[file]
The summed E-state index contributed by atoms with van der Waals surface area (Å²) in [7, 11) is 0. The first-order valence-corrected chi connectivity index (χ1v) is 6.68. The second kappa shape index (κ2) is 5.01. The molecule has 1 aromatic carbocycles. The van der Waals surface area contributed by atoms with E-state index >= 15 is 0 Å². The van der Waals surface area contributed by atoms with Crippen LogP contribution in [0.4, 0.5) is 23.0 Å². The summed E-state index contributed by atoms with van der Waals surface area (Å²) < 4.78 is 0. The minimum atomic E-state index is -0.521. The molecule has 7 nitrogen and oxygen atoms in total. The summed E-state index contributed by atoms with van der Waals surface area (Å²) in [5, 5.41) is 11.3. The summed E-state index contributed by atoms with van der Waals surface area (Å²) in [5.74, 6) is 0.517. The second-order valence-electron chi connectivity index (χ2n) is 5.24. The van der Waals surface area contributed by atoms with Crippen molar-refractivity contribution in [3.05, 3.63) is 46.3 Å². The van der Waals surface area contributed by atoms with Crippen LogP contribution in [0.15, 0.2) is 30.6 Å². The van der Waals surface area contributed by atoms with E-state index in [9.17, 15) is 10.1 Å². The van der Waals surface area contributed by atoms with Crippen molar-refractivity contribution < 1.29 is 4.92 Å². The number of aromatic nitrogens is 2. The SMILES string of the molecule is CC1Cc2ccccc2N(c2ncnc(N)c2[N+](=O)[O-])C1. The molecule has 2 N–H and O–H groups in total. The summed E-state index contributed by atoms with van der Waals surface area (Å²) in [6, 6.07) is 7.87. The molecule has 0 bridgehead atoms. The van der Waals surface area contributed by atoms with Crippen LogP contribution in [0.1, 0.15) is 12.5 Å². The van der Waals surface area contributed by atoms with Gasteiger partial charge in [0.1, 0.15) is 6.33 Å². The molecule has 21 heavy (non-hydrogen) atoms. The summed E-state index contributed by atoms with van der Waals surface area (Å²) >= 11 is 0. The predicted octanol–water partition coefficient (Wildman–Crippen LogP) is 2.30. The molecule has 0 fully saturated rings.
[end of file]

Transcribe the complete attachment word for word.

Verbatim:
The summed E-state index contributed by atoms with van der Waals surface area (Å²) in [7, 11) is 0. The first-order valence-corrected chi connectivity index (χ1v) is 6.68. The second kappa shape index (κ2) is 5.01. The molecule has 1 aromatic carbocycles. The van der Waals surface area contributed by atoms with E-state index >= 15 is 0 Å². The van der Waals surface area contributed by atoms with Crippen LogP contribution in [0.4, 0.5) is 23.0 Å². The summed E-state index contributed by atoms with van der Waals surface area (Å²) < 4.78 is 0. The minimum atomic E-state index is -0.521. The molecule has 7 nitrogen and oxygen atoms in total. The summed E-state index contributed by atoms with van der Waals surface area (Å²) in [5, 5.41) is 11.3. The summed E-state index contributed by atoms with van der Waals surface area (Å²) in [5.74, 6) is 0.517. The second-order valence-electron chi connectivity index (χ2n) is 5.24. The van der Waals surface area contributed by atoms with Crippen molar-refractivity contribution in [3.05, 3.63) is 46.3 Å². The van der Waals surface area contributed by atoms with Crippen LogP contribution in [0.15, 0.2) is 30.6 Å². The van der Waals surface area contributed by atoms with E-state index in [9.17, 15) is 10.1 Å². The van der Waals surface area contributed by atoms with Crippen molar-refractivity contribution < 1.29 is 4.92 Å². The number of aromatic nitrogens is 2. The SMILES string of the molecule is CC1Cc2ccccc2N(c2ncnc(N)c2[N+](=O)[O-])C1. The molecule has 2 N–H and O–H groups in total. The summed E-state index contributed by atoms with van der Waals surface area (Å²) in [6, 6.07) is 7.87. The molecule has 0 bridgehead atoms. The van der Waals surface area contributed by atoms with Crippen LogP contribution in [0.1, 0.15) is 12.5 Å². The van der Waals surface area contributed by atoms with Gasteiger partial charge in [0.1, 0.15) is 6.33 Å². The molecule has 21 heavy (non-hydrogen) atoms. The summed E-state index contributed by atoms with van der Waals surface area (Å²) >= 11 is 0. The predicted octanol–water partition coefficient (Wildman–Crippen LogP) is 2.30. The molecule has 0 fully saturated rings.